IRVINE — In a jolt to the computer industry, AST Research co-founder Thomas C. K. Yuen abruptly resigned Monday as co-chairman and chief operating officer after an apparent dispute with the company's board.
Yuen--the T in AST--was one of three immigrant engineers who founded the personal computer manufacturer in 1980 and built it into a Fortune 500 company.
Yuen's departure is similar to the sudden resignation of co-founder Albert Wong in November, 1988. Wong, who was AST's chief technology officer and reputedly a brilliant engineer, resigned after an argument with Yuen and Safi U. Qureshey, the third AST co-founder and the company's chief executive and president, about the launch of a new computer.
AST stands for the first names of the three founders.
A Hong Kong immigrant, Yuen overcame great odds to start AST and transform it from a garage shop to one of the nation's most successful personal-computer "clone" makers. He will remain a company director but will give up his daily management duties, AST officials said Monday.
Qureshey, 41, will assume Yuen's day-to-day management duties and will give up his title as co-chairman. Carmelo J. Santoro, 50, a veteran of Orange County's semiconductor industry and an outside director of the company, becomes chairman.
Yuen's resignation rocked the technology industry. Analysts and former employees said indications from management suggest that Yuen, 39, was asked to leave because of his tough management style. They also interpreted the departure as a new stage in AST's development.
"I think it's a sign they are becoming a big company," said Andrew Neff, a computer industry analyst at Bear Stearns & Co., a New York investment bank.
"AST tended never to be trendy, never tried to copy Compaq (Computer Corp.)," Neff said. "As a result, they tended to do well."
Despite the announcement, AST's stock rose 62 cents a share Monday to close at $13.50 in trading on the NASDAQ market.
Qureshey said in a statement that the announcement of the transition was timed to coincide with the end of AST's fiscal year today. The company, he said, will use the occasion to "assess our strengths, expand our management capability and enhance our position in the marketplace."
Santoro, chairman of Silicon Systems Inc. in Newport Beach, would not comment on analysts' speculation that Yuen left because of disputes within AST.
He said Yuen's departure was a consequence of an internal review of the company's future direction that he and outside board member Richard Goeglein conducted during the last several months. The review was requested by Qureshey and Yuen.
"We presented our recommendations to the board of directors about a week ago," Santoro said. "This action is one result of that."
Although Yuen suffers from a painful kidney ailment, Santoro said, his departure has nothing to do with health. Rather, he said, it is based on recommendations he had made about the management of the company, where it should be going and the direction of the computer industry.
Ian Gilson, an analyst at L.H. Friend, Weinress & Frankson in Irvine, said, "I always thought it was unusual to have a company with co-chairmen. This more clearly defines lines of authority."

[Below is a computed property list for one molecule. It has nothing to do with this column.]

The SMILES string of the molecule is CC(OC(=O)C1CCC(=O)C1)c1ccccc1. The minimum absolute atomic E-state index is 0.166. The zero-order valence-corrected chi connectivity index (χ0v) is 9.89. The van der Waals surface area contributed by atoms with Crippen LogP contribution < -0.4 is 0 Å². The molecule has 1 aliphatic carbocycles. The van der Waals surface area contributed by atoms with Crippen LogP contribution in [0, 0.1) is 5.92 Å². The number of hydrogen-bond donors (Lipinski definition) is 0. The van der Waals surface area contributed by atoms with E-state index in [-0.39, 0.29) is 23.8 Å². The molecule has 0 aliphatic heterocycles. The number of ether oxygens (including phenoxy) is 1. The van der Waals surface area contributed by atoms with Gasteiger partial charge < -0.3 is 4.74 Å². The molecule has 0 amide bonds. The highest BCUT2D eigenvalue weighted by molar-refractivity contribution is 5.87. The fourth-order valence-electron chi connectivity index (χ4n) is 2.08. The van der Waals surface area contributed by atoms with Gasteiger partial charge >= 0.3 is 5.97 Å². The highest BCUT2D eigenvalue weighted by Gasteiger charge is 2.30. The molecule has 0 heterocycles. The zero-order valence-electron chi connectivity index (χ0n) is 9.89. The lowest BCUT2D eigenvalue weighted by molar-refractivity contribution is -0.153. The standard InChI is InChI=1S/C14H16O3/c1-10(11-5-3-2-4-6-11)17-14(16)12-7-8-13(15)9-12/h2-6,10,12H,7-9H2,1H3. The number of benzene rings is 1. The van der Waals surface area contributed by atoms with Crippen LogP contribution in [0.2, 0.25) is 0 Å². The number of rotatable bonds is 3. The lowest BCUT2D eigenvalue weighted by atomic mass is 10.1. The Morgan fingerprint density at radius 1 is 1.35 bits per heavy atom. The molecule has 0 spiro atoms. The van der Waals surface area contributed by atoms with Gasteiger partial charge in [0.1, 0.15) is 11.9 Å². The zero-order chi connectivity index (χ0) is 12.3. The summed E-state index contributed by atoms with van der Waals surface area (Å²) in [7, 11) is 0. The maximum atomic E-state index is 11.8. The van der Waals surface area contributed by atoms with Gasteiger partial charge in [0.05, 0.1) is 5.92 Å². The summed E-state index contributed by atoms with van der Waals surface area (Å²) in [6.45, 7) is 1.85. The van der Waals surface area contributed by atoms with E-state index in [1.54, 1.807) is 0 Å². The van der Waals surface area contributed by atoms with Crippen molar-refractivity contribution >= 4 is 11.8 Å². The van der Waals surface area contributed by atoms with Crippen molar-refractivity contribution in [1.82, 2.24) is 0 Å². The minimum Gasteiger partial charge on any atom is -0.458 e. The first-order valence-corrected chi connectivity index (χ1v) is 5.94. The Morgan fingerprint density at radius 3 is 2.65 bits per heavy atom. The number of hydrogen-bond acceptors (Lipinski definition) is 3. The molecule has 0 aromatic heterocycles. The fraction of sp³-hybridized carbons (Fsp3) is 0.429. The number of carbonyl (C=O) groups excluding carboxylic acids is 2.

Yuen had a reputation in industry circles as a marketing maverick who was responsible for AST's meteoric rise from a three-man garage outfit in 1980 to a company with $688 million in sales for its 1991 fiscal year.
"Tom was the best intuitive marketing man," said James Ashbrook, a former AST marketing executive who is now president of a software company in Sunnyvale. "He could sense the changes in the PC market and act."
Ashbrook and others credit Yuen for knowing that the company had to exit its original business, making add-on components for the PC, because of fierce price competition. In 1986, the company began making clone computers.
The company slipped into losses and layoffs shortly after Wong's departure but under the leadership of Yuen and Qureshey, it recovered to become one of Wall Street's darlings.
The company quickly moved into different distribution channels with a variety of computer brands. That strategy allowed it to compete for all types of computer buyers, from corporate accounts to home PC owners.
Wong, who now runs a smaller PC company, Amkly Systems Inc. in Irvine, said Monday of Wong's resignation: "I feel sorry it's happening. Even though I was bitter in my departure, I think Tom brought the company to a new stage and made a lot of things happen inside."
Wong expressed disappointment that Yuen was apparently ousted by an outsider, Santoro, who had little previous involvement with AST's operations.
Santoro, however, said he is familiar with the industry. Wong also said he thinks Yuen knows more about running the company than Qureshey, who has adroitly handled AST's relations with the outside world: customers, Wall Street, the news media.
Michael Morand, vice president of marketing at AST, said the company will be "streamlined" in the hands of a single chief executive.
Qureshey, he said, had responsibility for engineering and finances, while Yuen was responsible for marketing. But both men participated in the day-to-day decisions in all departments during the past year, he said.
As a result, analysts predicted, AST will not suffer a leadership transition because of Yuen's departure. Employees, who were told of Yuen's departure in a memo delivered at noon on Monday, were surprised.